After months of testing, Google is ready to fully introduce first-price auctions to Google Ad Manager. Starting on September 10, Google fully transitioned to a first-price model after years of using a second-price model. Aimed at assisting publishers by helping them to bring in more ad revenue, first-price auctions mean major changes to Google Ad Manager.
How Second-Price Auctions Work
In the past, Google used a second-price auction to determine winning bids. In second-price auctions, the winner of the bid only had to pay the price offered by the second-highest bidder plus $0.01.
This led to a common strategy where you could bid way above market value to ensure you won as many impressions as possible. This strategy worked well for agencies and clients since they only had to pay 1 cent higher than the next highest bid.
For example, you want to win impressions for a highly targeted/valuable keyword. You might decide to bid $20, knowing that you’ll likely only pay $10.01 (depending on market value).
This model tended to be more friendly to the demand-side, while the supply-side publishers lost out on potential revenue.
How First-Price Auctions Work
Since introducing the testing of this model in early March, Google has clearly seen the benefits for their publishers. Under the first-price auction model, if your bid wins you pay exactly the amount you bid.
For example, using the $20 bid scenario we laid out earlier, if the buyer wasn’t notified of the bidding model change they would potentially be spending more money than anticipated. This is because they would now have to be clearing at the $20 they were bidding when they only expected to pay $10.01.
While Google has released its plans to transition to the first-price auction, many ad exchanges did not. This may lead to some unethical practices by untrustworthy ad exchanges.
Short-Term Effects of the Switch to First-Price Auctions
The jury is still out in regards to how the bid model changes will work out long-term. In the short term, our in-house experts expect it to drive up prices while bidders adjust to the new model.
Fortunately, many forward-thinking ad exchanges have already switched to this auction-strategy. This means that ad exchanges that have not switched will be most heavily affected when buying Google inventory in the short term.
Long-Term Effects of the Switch to First-Price Auctions
In the long-term, this strategy will be beneficial for publishers and generally negative for agencies and clients. Fortunately, our experts expect pricing and bids to level-off as more marketers become adjusted to the model.
We expect that as time goes on agencies/clients will become more accustomed to the first-price model they will adjust bids to only what they’re winning to pay or what they think the winning bid will be.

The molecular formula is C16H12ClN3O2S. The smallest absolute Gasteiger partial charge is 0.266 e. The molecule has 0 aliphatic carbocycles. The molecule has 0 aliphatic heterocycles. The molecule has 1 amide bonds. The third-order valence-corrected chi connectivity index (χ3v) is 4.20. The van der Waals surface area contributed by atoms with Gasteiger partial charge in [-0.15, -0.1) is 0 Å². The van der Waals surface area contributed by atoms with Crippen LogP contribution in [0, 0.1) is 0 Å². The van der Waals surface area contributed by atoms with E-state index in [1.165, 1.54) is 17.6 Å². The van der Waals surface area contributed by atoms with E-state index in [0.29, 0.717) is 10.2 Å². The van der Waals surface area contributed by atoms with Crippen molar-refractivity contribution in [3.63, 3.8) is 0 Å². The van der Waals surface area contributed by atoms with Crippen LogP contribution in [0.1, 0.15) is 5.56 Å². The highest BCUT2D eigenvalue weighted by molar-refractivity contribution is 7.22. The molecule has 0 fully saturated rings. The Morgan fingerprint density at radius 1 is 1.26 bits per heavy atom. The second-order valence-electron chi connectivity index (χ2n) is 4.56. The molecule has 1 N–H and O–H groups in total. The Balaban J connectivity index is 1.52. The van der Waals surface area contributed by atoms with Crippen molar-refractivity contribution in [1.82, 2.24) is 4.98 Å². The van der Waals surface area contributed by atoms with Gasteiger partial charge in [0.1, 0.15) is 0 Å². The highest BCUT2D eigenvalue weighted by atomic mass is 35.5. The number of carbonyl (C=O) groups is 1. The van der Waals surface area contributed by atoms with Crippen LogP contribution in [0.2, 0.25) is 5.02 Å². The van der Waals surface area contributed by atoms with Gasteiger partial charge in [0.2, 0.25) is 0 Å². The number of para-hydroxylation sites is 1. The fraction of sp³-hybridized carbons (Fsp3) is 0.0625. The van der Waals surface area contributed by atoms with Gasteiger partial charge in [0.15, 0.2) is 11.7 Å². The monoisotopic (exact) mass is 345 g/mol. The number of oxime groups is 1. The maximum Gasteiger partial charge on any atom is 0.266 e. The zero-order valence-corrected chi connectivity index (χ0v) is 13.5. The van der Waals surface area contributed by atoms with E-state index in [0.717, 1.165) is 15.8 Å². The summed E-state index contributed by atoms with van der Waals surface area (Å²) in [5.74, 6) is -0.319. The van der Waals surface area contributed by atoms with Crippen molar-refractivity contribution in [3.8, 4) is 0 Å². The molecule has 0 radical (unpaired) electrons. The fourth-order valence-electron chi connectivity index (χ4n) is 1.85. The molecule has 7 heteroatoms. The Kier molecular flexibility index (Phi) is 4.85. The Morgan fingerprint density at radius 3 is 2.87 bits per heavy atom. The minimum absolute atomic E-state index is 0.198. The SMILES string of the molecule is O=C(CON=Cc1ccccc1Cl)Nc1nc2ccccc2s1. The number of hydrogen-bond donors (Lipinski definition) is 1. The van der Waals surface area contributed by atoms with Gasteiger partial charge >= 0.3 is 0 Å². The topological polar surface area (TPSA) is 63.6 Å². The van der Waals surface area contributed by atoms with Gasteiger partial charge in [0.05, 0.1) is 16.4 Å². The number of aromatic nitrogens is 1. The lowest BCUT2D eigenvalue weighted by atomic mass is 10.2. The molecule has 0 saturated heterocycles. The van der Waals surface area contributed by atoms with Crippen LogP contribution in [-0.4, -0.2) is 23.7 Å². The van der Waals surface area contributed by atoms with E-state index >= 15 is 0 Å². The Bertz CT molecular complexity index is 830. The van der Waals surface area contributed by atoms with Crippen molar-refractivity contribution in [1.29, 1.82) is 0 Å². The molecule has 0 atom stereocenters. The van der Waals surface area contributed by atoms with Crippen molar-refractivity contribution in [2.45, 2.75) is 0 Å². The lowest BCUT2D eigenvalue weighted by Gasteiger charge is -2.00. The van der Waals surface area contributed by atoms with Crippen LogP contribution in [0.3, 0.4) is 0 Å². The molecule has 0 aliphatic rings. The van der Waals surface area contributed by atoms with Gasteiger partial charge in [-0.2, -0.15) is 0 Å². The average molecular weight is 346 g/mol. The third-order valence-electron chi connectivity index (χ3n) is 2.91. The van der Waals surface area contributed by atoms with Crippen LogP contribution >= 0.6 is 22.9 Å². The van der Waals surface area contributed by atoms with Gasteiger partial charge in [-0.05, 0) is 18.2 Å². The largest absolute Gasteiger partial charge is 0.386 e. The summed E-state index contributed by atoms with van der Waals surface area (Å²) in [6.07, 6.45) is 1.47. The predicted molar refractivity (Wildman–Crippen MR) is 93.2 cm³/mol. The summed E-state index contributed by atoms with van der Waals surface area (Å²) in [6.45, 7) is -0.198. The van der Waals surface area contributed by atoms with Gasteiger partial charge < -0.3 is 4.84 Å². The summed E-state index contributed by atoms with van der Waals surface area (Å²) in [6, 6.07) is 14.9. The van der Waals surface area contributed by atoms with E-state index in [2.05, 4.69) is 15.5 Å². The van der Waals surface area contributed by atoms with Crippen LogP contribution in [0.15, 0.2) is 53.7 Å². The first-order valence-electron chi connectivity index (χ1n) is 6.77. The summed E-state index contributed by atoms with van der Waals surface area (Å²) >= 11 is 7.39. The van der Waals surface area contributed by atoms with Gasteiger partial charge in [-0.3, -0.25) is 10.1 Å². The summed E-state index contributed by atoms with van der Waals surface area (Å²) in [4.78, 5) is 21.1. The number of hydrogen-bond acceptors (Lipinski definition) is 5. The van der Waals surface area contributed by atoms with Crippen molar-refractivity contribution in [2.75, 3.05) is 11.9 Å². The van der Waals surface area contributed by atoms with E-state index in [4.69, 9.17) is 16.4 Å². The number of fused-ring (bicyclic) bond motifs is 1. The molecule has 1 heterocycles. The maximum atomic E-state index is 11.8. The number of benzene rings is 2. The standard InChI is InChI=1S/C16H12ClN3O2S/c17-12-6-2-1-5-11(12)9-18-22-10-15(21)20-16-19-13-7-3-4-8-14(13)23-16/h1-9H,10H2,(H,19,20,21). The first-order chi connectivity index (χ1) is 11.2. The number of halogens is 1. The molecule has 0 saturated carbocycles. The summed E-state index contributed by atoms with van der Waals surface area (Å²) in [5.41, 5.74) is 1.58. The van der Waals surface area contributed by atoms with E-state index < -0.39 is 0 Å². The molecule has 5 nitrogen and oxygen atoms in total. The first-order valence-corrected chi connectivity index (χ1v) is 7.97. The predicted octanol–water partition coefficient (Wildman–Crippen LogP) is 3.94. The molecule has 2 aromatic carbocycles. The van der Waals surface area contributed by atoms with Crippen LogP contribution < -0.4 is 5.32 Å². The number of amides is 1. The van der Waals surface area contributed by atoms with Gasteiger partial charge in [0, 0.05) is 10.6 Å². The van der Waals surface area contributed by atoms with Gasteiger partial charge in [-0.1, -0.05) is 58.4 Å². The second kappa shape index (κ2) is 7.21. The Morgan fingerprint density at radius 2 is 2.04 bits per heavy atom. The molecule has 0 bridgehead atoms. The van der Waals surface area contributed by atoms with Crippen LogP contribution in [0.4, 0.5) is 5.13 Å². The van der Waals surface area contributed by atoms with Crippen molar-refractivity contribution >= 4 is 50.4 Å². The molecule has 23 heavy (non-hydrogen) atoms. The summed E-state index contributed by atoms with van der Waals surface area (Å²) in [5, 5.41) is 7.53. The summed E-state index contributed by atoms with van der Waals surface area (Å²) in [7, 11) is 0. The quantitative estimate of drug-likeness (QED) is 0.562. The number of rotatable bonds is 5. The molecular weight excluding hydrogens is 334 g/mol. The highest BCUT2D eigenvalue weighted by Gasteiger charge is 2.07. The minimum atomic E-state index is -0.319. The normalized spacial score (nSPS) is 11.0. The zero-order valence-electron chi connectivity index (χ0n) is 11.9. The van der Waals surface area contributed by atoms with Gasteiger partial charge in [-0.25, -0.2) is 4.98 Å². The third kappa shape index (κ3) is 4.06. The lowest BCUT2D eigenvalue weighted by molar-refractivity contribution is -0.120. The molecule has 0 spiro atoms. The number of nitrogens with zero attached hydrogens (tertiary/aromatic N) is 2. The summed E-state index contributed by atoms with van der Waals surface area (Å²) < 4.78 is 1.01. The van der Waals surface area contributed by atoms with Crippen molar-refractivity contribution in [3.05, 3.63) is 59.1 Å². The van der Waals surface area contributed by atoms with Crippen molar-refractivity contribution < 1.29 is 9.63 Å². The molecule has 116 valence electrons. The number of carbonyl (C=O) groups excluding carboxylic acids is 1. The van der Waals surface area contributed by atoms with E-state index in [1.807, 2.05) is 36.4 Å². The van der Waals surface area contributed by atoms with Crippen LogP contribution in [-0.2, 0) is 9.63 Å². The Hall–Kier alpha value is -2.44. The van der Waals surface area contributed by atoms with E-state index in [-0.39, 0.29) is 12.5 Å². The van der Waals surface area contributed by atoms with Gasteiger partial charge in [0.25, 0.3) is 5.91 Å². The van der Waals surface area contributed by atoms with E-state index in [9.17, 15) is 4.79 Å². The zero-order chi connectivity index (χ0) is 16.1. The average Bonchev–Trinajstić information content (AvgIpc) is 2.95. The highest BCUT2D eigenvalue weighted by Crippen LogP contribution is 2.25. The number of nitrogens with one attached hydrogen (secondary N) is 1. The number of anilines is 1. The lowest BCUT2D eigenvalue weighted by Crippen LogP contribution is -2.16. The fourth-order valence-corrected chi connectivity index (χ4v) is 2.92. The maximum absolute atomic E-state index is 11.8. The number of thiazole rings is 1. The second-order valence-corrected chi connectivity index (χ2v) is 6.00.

In fact, there may be long-term benefits for agencies. If publishers are able to generate more revenue through a first-price auction method, it would create an environment with less ad-spam. This would drive us toward a less invasive ad model.
Unfortunately, it may be some time before the market adjusts. In the meantime, expect higher bid prices as the industry becomes accustomed to the first-price auctions.
Positives/Negatives for Ad Agencies
There may be some debate over how much the first-price model will affect agencies’ approach to bidding. Our experts see this change as an opportunity for savvier agencies. Those with more advanced/ongoing bidding strategies will have to manage bid strategies more actively/effectively.
For example, using the $20 bid example from earlier, “set it & forget it” type agencies might be stuck paying much higher than they should. Or, if the market adjusts and outbids these agencies, they might start losing out on more and more bids.
A savvier agency will notice these adjustments and use data to effectively neutralize the cost differences in the switch to a first-price model. It could even end up saving clients money.
The move to a first-price model gives Conduit a significant advantage over “set it and forget it” agencies. Since we provide constant optimizations, we can actively alter bids to identify a sweet spot for our clients. This will deliver the same inventory for a lower price than competitors.
For example, Conduit and Agency B both start bidding at $2 for their clients. With significantly more inventory available in the market, Conduit actively lowers the bid while maintaining delivery. Conduit will then clear at a lower CPM than Agency B. This allows for more inventory for clients without losing quality.
Overall, first-price auctions will create some uncertainty in the bidding world, especially at first. While initially being more beneficial for publishers, the demand-side of the platform may see both positive and negative changes. As agencies and clients adjust to the new normal, savvier agencies will be able to effectively adapt while “set-it and forget-it” agencies will fall behind. As America’s Digital Agency Connection, Conduit will continue to be at the forefront of bid adjustments and ad-exchange campaigns.